Step by step, the heat elevated by way of a diminutive burrito with eggs, fried potatoes, and pork sausage draped with a dark crimson salsa macha, a fiery concoction of fried chiles and nuts that originated in Veracruz and Oaxaca then a quite minor padrón pepper with olive oil, salt, chile oil, and a spice mixture with Sichuan peppercorns that imparted a peculiar tingling sensation and a lamb enchilada with corn, cherries, cherry tomatoes, a persuasive mix of Mexican and ricotta cheeses, some crispy-interesting iceberg lettuce, and an intensely sizzling pickled habanero crema.
The Oakland hills shimmered in a pallet of greens — a cover of palm, redwood, citrus and cypress. A modest plane flew overhead, buzzing a lower drone. Imana poured a spontaneously fermented sauvignon blanc — hazy, bizarre and sapid.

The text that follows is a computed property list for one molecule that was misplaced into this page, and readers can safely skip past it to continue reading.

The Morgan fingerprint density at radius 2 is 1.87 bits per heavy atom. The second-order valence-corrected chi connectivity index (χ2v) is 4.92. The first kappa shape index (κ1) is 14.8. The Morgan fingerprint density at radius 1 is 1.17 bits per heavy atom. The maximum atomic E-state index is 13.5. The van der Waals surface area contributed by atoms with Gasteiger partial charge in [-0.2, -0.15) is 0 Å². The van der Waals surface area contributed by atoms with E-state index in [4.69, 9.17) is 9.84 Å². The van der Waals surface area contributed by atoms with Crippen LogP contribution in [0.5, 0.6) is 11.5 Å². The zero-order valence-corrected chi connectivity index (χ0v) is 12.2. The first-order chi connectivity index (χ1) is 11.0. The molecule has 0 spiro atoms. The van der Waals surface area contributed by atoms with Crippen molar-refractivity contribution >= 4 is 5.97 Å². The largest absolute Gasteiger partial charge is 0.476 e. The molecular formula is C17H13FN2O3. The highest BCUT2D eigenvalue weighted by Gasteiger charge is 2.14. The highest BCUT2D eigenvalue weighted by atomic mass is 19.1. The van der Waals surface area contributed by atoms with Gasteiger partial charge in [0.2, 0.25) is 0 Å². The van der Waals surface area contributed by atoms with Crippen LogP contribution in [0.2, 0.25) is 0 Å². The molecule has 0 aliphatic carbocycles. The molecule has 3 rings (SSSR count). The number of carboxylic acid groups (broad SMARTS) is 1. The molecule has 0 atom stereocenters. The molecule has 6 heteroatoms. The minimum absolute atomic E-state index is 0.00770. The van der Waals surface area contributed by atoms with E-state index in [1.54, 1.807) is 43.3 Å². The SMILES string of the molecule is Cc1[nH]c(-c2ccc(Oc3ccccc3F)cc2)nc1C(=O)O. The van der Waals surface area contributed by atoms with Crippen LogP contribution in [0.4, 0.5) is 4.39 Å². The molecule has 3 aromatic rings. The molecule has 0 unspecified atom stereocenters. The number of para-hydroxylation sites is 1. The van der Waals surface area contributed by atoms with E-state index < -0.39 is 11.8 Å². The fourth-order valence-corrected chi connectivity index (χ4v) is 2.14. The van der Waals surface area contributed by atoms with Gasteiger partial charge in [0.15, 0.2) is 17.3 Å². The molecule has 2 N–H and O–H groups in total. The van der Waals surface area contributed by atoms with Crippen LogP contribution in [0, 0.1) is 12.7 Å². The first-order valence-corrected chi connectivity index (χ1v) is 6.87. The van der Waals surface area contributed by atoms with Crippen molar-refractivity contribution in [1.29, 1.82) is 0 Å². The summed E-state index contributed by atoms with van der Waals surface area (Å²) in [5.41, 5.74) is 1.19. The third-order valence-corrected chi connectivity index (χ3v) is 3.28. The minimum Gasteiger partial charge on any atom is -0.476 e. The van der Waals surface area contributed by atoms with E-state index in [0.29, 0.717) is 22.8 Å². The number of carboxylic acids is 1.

As the evening drew to a shut, Imana collected her guests’ interest and, in the hush, acknowledged us all by wanting our way and expressing our names, which she had dedicated to memory, one particular by just one by one particular. And then she did the exact same for the cooks and servers she calls the beating coronary heart of Hello Felicia.
It was a highly effective moment of gratitude and togetherness, and in it a sense of comfort and ease and belonging that a chef experienced very long sought, and probably now found, in a position of her individual generating.
// Hi Felicia Supper Club (Oakland) is currently accepting reservations for pick dates in October. The 7-study course meal is served with 5 beverage pairings and is $225 for every man or woman. Discover much more details at instagram.com/hifeliciasupperclub